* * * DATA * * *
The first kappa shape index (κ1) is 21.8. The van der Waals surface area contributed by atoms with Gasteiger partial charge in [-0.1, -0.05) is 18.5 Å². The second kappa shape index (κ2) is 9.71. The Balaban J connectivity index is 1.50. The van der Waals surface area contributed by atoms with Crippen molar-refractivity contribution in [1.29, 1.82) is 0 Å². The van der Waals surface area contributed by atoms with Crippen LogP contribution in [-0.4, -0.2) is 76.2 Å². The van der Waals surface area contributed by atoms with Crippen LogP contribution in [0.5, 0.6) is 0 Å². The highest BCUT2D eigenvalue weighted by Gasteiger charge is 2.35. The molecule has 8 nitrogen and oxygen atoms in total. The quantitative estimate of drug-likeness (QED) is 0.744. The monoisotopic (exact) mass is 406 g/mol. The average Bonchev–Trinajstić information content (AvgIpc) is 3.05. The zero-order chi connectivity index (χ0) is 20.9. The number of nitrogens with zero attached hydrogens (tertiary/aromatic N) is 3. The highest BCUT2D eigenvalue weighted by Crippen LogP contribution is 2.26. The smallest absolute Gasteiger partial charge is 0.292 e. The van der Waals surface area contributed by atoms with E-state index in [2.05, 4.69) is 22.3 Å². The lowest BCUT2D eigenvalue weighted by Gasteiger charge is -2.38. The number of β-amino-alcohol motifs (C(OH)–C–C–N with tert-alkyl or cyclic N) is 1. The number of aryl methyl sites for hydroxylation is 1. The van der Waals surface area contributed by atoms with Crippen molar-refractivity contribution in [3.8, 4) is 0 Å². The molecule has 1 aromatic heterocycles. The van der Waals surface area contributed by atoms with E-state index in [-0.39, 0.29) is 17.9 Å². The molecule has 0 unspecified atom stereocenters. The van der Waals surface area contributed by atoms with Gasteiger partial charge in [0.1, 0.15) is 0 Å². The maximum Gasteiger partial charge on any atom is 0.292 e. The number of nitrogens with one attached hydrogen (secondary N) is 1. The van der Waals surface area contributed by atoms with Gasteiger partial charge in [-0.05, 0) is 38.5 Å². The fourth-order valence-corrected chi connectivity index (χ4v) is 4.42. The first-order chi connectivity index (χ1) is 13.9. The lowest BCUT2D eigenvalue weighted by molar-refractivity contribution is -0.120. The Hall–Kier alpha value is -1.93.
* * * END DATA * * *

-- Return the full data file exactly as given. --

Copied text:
The first kappa shape index (κ1) is 21.8. The van der Waals surface area contributed by atoms with Gasteiger partial charge in [-0.1, -0.05) is 18.5 Å². The second kappa shape index (κ2) is 9.71. The Balaban J connectivity index is 1.50. The van der Waals surface area contributed by atoms with Crippen molar-refractivity contribution in [1.29, 1.82) is 0 Å². The van der Waals surface area contributed by atoms with Crippen LogP contribution in [-0.4, -0.2) is 76.2 Å². The van der Waals surface area contributed by atoms with Crippen LogP contribution in [0.5, 0.6) is 0 Å². The highest BCUT2D eigenvalue weighted by Gasteiger charge is 2.35. The molecule has 8 nitrogen and oxygen atoms in total. The quantitative estimate of drug-likeness (QED) is 0.744. The monoisotopic (exact) mass is 406 g/mol. The average Bonchev–Trinajstić information content (AvgIpc) is 3.05. The zero-order chi connectivity index (χ0) is 20.9. The number of nitrogens with zero attached hydrogens (tertiary/aromatic N) is 3. The highest BCUT2D eigenvalue weighted by Crippen LogP contribution is 2.26. The smallest absolute Gasteiger partial charge is 0.292 e. The van der Waals surface area contributed by atoms with E-state index in [2.05, 4.69) is 22.3 Å². The lowest BCUT2D eigenvalue weighted by Gasteiger charge is -2.38. The number of β-amino-alcohol motifs (C(OH)–C–C–N with tert-alkyl or cyclic N) is 1. The number of aryl methyl sites for hydroxylation is 1. The van der Waals surface area contributed by atoms with Crippen molar-refractivity contribution in [3.8, 4) is 0 Å². The molecule has 1 aromatic heterocycles. The van der Waals surface area contributed by atoms with E-state index in [-0.39, 0.29) is 17.9 Å². The molecule has 0 unspecified atom stereocenters. The van der Waals surface area contributed by atoms with Gasteiger partial charge in [0.1, 0.15) is 0 Å². The maximum Gasteiger partial charge on any atom is 0.292 e. The number of nitrogens with one attached hydrogen (secondary N) is 1. The van der Waals surface area contributed by atoms with Gasteiger partial charge in [-0.05, 0) is 38.5 Å². The fourth-order valence-corrected chi connectivity index (χ4v) is 4.42. The first-order chi connectivity index (χ1) is 13.9. The lowest BCUT2D eigenvalue weighted by molar-refractivity contribution is -0.120. The Hall–Kier alpha value is -1.93.